The Oxford University and College Union (UCU) has failed to meet the necessary turnout requirements to vote for strike action, despite over 70% of balloted members pledging their support for a move to action last Friday.
In a vote held on Friday 19th October, one motion calling for strike action and another calling for a marking and assessment boycott were voted for by 73.2% and 85.8% of UCU-affiliated Oxford staff members, respectively.
However, these motions did not pass because the Union failed to ballot over 50% of members as required by current UK trade union laws.
This means that no strike action will be able to take place, preventing a repeat of last year’s University-wide lecturer strike.
UCU Oxford told Cherwell: “The wishes of Oxford UCU’s members have been frustrated by restrictive trade union laws… which introduced the 50% turnout requirement for industrial action with the clear aim of hampering collective action by trade unionists.”
They added: “We are discussing as a branch whether we would like to re-ballot our members to try to reach the 50% threshold.
“This will be a branch decision taken in the context of an emerging national consensus among UCU branches of the best way forward.
“In the meantime we will continue to work with and for our members on the issues raised in this ballot: declining pay, the gender pay gap, precarious contracts and excessive workload.”
With 85% of members at FE Colleges and 69% at universities voting in favour of strike action, the national UCU has also voiced concerns that “restrictive trade union laws mean that, with the exception of Northern Ireland, only those institutions where a 50% turnout is reached can act on the result.”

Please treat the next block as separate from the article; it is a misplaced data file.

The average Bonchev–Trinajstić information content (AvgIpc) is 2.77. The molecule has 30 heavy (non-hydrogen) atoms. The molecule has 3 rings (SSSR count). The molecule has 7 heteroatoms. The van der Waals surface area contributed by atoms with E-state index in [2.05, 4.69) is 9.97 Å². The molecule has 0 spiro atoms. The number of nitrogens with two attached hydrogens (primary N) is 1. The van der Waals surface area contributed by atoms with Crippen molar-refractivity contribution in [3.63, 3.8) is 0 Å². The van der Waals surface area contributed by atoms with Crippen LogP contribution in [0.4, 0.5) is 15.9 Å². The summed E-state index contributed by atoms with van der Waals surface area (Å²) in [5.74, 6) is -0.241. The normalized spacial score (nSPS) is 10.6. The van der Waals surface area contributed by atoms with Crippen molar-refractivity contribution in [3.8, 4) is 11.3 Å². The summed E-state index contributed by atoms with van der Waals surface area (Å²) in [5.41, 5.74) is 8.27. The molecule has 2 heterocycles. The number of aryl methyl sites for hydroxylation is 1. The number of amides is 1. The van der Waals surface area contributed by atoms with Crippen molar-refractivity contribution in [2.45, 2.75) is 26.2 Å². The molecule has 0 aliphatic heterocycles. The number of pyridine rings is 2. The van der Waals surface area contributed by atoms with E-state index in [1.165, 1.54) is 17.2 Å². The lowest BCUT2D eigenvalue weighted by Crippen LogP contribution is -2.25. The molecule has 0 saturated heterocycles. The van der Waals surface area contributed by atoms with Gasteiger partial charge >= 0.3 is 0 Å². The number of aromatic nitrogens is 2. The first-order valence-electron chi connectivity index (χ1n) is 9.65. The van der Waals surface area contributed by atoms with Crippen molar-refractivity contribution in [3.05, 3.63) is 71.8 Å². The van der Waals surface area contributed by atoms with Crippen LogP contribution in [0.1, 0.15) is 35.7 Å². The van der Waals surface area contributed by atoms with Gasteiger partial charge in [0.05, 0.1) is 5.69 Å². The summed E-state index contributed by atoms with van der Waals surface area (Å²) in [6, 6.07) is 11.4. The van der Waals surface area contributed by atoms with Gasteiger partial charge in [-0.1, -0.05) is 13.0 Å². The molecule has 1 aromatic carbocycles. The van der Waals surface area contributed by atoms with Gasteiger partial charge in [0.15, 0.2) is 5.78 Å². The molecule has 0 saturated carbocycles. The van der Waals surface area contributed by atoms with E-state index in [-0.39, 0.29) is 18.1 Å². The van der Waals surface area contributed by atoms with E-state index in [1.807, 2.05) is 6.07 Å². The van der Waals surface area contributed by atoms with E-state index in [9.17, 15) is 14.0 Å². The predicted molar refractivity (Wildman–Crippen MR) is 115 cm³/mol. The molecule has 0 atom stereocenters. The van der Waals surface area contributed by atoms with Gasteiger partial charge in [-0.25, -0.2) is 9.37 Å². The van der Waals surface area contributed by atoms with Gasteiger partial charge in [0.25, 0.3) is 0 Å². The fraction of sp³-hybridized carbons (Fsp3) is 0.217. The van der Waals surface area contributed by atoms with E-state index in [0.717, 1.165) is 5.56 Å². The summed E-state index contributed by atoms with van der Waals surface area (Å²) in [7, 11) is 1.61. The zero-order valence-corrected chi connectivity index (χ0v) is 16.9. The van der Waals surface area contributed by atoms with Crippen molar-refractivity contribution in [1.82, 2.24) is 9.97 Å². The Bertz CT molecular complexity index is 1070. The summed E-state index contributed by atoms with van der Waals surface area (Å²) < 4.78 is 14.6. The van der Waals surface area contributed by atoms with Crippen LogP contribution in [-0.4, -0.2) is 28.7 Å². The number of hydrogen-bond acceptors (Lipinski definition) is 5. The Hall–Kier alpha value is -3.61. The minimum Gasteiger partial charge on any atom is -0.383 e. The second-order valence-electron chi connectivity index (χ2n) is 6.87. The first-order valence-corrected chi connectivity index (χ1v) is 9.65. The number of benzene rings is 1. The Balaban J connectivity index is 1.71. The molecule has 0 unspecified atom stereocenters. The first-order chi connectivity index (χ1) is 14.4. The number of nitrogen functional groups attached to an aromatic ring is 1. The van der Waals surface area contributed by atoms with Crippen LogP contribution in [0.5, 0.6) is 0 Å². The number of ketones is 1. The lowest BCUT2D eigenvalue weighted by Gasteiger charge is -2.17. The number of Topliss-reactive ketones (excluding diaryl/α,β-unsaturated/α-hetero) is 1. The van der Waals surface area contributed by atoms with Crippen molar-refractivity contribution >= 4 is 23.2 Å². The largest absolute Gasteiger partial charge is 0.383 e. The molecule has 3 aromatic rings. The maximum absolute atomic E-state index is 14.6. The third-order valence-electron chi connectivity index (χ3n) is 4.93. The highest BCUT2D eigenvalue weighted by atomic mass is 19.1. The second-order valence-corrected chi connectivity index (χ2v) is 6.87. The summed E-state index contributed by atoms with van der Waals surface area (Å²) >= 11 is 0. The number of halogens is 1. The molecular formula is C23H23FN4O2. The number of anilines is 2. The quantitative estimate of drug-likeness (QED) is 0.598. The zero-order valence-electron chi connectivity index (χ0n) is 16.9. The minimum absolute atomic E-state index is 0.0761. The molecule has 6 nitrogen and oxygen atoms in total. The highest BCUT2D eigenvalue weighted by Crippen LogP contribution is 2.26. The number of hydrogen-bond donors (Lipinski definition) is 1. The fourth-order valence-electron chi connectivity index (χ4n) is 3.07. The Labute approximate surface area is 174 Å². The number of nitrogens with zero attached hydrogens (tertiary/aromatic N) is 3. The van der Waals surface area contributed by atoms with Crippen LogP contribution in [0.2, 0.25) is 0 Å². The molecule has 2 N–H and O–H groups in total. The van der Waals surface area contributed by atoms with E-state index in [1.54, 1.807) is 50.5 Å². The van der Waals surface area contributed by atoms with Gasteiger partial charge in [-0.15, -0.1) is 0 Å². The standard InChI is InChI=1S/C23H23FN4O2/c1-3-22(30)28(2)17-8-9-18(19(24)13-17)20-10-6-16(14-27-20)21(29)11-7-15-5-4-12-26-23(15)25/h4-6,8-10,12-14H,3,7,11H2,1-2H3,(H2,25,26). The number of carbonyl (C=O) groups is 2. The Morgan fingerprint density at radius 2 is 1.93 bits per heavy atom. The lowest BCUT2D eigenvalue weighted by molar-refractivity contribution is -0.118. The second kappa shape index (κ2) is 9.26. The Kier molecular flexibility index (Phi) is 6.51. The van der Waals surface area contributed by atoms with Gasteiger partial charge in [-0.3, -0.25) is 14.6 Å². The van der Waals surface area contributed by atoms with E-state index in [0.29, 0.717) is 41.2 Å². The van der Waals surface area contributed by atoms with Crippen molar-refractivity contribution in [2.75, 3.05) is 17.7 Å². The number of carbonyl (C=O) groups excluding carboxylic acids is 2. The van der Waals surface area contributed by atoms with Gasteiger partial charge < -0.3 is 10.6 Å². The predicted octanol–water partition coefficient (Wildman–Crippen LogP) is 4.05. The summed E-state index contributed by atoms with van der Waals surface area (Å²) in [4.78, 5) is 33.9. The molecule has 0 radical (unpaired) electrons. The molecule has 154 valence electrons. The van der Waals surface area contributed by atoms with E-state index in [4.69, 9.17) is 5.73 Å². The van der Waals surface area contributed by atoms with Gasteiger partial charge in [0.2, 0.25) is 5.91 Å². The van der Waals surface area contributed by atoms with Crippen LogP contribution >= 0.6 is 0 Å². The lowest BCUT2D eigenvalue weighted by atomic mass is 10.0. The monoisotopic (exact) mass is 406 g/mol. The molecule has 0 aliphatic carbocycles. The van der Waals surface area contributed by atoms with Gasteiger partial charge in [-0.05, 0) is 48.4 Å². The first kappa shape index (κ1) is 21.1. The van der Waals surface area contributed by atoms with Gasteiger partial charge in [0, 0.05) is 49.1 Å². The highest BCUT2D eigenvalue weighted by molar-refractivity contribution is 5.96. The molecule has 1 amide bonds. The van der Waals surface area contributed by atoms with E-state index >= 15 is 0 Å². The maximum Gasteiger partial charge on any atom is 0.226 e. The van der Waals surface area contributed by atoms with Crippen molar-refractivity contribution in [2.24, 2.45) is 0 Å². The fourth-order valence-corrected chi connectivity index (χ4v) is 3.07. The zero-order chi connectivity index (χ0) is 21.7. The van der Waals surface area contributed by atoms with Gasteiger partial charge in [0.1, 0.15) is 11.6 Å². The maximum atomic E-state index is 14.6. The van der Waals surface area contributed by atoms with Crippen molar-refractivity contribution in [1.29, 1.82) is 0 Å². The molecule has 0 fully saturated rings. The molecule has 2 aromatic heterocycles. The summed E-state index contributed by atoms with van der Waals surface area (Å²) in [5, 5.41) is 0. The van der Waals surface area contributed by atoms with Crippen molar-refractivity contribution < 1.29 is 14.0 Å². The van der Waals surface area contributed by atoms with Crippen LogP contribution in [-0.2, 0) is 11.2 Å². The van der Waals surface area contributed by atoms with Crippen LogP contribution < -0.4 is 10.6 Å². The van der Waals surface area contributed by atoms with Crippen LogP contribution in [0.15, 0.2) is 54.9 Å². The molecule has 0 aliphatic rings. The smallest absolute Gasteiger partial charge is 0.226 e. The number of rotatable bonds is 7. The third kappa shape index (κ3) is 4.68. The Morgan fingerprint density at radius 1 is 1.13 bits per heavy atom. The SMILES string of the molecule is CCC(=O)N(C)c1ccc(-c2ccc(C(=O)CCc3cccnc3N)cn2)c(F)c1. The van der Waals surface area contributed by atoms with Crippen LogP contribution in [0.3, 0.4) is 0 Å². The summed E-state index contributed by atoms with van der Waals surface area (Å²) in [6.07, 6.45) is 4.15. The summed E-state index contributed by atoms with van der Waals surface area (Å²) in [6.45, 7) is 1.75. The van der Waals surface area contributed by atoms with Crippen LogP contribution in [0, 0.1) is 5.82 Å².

Head of Policy and Campaigns for UCU Matt Waddup said: “These Oxford UCU fails to reach turnout threshold to call for strike action.
“However, pernicious restrictions on turnout which single out trade unions for special treatment mean this can only be taken forward in some institutions”.
UCU has said that it will be holding a meeting of its members in the next few days to decide whether or not to take further action.
A spokesperson for the University told Cherwell: “Higher education pay is negotiated at a national level between the Universities and Colleges Employers Association and the University and College Union.”
Balloting for a strike came after UCU rejected the Universities and College Employers Association’s final offer of a 2% pay rise for staff last May.
Disputes continue between UCU and UCEA over pay.